Whole Child Symposium

Self-Selecting, Real-World Learning Communities

Post written by Walter McKenzie

Imagine in your mind, a map of your community. Nothing detailed; just the boundaries and general lay of the land. Got it? Now add in the major areas in your community where people live and work and play. You know, to give yourself some bearings with a few landmarks. Still with me? Good! Now convert this mental image into a heat map. You know, where the hot spots flare up in bright yellows, oranges and reds? Picture in your mind hot spots that indicate places people go to learn new things and practice skills that are important to them. Where are those heat surges? Athletic fields? Dance studios? Book stores? Parks and beaches? Art galleries? Theaters? How about school buildings? No? Why aren’t school building hot spots on anyone's heat map?

President and CEO of the Forum for Youth Investment Karen Pittman discussed this at the recent ASCD Whole Child Symposium Live, saying:

"Learning communities need to be grounded where children live, being able to learn in all kinds of places within their community. Let's let go of the idea that there are buildings where learning happens and help children find their own learning communities based on their interests and abilities and pace of learning. Such learning communities do provide just more learning time, but better learning experiences by being able to learn and practice skills in their authentic contexts. We need to allow young people to create their own heat maps based on where their learning needs and interests. And then we need to go to those places where children identify their learning hot spots and find ways to replicate learning experiences there on the ground within the community. You can bet schools are not going to show up very warm on these maps."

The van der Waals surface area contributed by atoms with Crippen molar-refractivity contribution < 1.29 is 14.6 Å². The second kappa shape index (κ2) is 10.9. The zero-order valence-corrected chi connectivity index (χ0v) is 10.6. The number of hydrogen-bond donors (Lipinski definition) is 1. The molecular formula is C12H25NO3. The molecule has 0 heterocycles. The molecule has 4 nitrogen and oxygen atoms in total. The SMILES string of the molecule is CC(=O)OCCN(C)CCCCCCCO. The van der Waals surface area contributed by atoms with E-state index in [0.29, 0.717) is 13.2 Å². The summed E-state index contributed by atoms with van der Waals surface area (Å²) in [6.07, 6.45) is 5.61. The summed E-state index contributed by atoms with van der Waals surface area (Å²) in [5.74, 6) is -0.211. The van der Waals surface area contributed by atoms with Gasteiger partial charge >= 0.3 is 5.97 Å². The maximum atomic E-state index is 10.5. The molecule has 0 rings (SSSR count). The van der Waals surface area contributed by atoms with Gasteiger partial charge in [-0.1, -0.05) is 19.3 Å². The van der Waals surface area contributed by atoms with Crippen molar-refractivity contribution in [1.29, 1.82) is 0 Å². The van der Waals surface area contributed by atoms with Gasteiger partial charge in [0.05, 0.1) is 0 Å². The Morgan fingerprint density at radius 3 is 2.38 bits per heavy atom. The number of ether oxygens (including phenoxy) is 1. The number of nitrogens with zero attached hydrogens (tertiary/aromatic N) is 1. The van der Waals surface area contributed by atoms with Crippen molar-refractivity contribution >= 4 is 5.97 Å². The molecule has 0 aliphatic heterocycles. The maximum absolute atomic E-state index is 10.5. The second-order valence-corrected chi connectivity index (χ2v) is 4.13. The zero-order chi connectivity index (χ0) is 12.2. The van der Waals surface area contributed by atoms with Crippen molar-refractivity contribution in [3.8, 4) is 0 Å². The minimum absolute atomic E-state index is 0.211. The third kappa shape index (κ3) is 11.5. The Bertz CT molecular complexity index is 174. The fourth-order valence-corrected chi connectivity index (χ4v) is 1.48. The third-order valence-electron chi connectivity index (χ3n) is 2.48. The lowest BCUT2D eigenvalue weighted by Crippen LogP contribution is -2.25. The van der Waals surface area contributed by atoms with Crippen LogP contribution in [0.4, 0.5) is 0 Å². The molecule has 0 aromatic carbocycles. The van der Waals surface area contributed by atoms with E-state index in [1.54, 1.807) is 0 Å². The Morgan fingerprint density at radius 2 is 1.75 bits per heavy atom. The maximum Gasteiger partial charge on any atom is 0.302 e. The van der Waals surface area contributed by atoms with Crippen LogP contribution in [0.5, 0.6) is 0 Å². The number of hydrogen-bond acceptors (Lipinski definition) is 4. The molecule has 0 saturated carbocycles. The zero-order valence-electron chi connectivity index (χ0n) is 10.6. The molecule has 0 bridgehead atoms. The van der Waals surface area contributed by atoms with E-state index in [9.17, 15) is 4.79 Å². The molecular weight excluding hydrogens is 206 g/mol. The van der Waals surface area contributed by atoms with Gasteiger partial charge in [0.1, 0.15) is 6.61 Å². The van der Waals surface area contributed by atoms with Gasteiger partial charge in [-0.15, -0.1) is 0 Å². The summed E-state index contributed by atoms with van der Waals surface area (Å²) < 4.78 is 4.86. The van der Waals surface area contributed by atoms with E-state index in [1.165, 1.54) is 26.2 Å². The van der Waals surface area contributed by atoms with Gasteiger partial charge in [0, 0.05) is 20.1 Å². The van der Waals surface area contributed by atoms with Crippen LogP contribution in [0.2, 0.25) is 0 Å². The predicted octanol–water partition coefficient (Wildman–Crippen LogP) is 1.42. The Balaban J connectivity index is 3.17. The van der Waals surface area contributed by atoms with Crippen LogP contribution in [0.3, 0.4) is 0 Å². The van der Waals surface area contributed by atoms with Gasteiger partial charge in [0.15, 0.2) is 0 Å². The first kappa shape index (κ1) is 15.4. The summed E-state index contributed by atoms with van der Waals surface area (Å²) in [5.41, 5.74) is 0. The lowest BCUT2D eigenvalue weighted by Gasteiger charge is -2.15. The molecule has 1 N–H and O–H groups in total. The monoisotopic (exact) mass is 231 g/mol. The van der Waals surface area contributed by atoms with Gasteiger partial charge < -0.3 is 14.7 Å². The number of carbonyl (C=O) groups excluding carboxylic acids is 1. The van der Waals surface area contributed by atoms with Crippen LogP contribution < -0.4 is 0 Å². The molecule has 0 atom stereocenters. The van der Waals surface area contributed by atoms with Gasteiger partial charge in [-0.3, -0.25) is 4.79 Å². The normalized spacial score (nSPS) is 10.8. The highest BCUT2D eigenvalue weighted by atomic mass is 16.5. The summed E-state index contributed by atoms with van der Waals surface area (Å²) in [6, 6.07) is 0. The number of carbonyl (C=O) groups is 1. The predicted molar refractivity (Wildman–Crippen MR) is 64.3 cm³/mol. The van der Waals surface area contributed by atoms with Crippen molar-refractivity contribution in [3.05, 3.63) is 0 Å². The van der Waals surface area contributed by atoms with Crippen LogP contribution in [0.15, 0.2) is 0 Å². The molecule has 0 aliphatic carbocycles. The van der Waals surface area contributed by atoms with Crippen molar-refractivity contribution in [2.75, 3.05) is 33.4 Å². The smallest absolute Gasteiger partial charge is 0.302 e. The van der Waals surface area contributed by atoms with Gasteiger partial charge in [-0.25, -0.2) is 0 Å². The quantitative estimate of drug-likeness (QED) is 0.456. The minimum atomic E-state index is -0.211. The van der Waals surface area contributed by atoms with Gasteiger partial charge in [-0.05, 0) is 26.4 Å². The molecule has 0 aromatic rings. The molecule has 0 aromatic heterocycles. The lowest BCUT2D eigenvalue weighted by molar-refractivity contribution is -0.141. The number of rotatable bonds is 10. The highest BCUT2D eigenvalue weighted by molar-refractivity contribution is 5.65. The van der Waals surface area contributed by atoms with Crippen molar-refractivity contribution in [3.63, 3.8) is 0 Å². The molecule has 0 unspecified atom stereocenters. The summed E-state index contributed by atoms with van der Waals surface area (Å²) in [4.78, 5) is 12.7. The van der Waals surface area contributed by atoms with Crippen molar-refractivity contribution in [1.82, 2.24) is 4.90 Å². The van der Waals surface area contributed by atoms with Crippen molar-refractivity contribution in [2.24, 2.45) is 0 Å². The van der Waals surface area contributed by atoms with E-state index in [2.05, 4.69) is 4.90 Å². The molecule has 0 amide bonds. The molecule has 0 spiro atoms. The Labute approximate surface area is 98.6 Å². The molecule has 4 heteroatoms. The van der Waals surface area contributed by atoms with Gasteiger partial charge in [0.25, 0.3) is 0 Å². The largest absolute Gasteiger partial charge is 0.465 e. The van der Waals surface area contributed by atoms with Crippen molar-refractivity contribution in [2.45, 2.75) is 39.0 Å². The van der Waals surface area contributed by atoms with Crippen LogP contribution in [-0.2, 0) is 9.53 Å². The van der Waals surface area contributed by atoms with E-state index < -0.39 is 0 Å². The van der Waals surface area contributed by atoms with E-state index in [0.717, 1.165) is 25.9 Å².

This isn't a big conceptual stretch. We already have virtual learning communities that connect people of common interests and skills. Students meet online with content matter experts, skilled professionals and learning partners as a way to push beyond the four walls of the classroom. But as we continue to transform education from an industrial economy to a knowledge economy, why settle pushing the boundaries when we can literally open up the doors and let students out to seek meaning and understanding and practical application of the skills they will need to be successful contributors to their community?

Children are past the point of needing to master content. They can find the information they need on the fly in real time from anywhere. Instead, they need the skills and understandings of how to

  • Collaborate,
  • Problem solve,
  • Create products of value,
  • Practice conflict resolution,
  • Self-monitor their work performance, and
  • Learn from risk-taking regardless of the outcome.

If students can learn and practice these kinds of skills, they will be ready for whatever their adult world looks like, regardless of the information at hand.